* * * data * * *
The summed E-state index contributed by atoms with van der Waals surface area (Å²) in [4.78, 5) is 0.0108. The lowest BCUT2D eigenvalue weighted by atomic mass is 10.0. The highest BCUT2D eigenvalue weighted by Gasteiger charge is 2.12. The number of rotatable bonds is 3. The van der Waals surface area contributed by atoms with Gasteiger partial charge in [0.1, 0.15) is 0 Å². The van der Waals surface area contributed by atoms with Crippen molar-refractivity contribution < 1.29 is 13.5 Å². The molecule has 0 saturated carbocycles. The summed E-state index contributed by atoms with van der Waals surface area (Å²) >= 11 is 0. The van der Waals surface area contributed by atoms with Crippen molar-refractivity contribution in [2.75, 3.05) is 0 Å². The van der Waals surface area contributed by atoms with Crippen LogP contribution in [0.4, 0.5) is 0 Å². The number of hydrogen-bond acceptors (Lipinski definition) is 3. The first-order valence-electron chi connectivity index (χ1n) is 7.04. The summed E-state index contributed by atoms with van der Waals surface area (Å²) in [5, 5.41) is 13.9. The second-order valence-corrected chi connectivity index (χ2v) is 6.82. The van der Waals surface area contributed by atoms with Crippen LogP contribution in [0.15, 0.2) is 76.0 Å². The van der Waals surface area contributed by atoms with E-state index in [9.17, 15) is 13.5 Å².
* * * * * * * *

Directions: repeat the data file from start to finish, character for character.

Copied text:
The summed E-state index contributed by atoms with van der Waals surface area (Å²) in [4.78, 5) is 0.0108. The lowest BCUT2D eigenvalue weighted by atomic mass is 10.0. The highest BCUT2D eigenvalue weighted by Gasteiger charge is 2.12. The number of rotatable bonds is 3. The van der Waals surface area contributed by atoms with Gasteiger partial charge in [0.1, 0.15) is 0 Å². The van der Waals surface area contributed by atoms with Crippen molar-refractivity contribution < 1.29 is 13.5 Å². The molecule has 0 saturated carbocycles. The summed E-state index contributed by atoms with van der Waals surface area (Å²) >= 11 is 0. The van der Waals surface area contributed by atoms with Crippen molar-refractivity contribution in [2.75, 3.05) is 0 Å². The van der Waals surface area contributed by atoms with Crippen LogP contribution in [0.4, 0.5) is 0 Å². The number of hydrogen-bond acceptors (Lipinski definition) is 3. The first-order valence-electron chi connectivity index (χ1n) is 7.04. The summed E-state index contributed by atoms with van der Waals surface area (Å²) in [5, 5.41) is 13.9. The second-order valence-corrected chi connectivity index (χ2v) is 6.82. The van der Waals surface area contributed by atoms with Crippen LogP contribution in [0.15, 0.2) is 76.0 Å². The van der Waals surface area contributed by atoms with E-state index in [9.17, 15) is 13.5 Å².